A systematic review of stress and stress management interventions for mental health nurses

Authors



Deborah Edwards,
School of Nursing and Midwifery Studies,
Ty Dewi Sant,
University of Wales College of Medicine,
Heath Park,
Cardiff CF14 4XN,
UK.
E-mail: edwardsdj@cardiff.ac.uk

Abstract

Background.  Health care professionals in the United Kingdom (UK) appear to have higher absence and sickness rates than staff in other sectors, and stress may be a reason for nurses leaving their jobs. These problems need to be addressed, particularly in the mental health field, if current service provision is to be maintained.

Aim.  The aim was to identify stressors, moderators and stress outcomes (i.e. measures included those related to stress, burnout and job satisfaction) for mental health nurses, as these have clear implications for stress management strategies.

Method.  A systematic review of research published in English between 1966 and 2000 and undertaken in the UK that specifically identified participants as mental health nurses was carried out to determine the effectiveness of stress management interventions for those working in mental health nursing. Studies from non-UK countries were examined as potential models of good practice. The study was limited to primary research papers that specifically involved mental health nurses, where the health outcomes measured were stressors, moderators and stress outcomes and where sufficient data was provided.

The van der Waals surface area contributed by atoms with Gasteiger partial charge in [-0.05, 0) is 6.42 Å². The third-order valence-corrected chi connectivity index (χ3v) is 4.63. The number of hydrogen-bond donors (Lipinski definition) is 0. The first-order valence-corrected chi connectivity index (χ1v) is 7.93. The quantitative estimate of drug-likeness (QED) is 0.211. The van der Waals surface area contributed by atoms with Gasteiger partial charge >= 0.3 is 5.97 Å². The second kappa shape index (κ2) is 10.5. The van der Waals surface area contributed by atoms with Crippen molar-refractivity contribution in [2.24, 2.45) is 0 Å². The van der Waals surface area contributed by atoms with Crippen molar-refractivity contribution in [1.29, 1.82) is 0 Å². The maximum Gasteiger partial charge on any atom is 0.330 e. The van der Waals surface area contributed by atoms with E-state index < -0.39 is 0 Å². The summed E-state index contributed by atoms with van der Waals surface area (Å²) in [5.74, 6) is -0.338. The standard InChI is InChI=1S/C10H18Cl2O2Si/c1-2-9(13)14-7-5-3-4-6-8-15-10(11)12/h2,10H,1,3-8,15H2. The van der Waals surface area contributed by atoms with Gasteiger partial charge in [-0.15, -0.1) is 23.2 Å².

Results.  The initial search identified 176 papers, of these 70 met the inclusion criteria. Seven studies have been reported since the completion of the review and have been included in this article. Sixty-nine focused on the stressors, moderators and stress outcomes and eight papers identified stress management techniques. Relaxation techniques, training in behavioural techniques, stress management workshops and training in therapeutic skills were effective stress management techniques for mental health nurses. Methodological flaws however, were detracted from the rigour of many of the studies.

Conclusions.  The review demonstrated that a great deal is known about the sources of stress at work, about how to measure it and about the impact on a range of outcome indicators. What was found to be lacking was a translation of these results into practice, into research that assessed the impact of interventions that attempt to moderate, minimize or eliminate some of these stressors.

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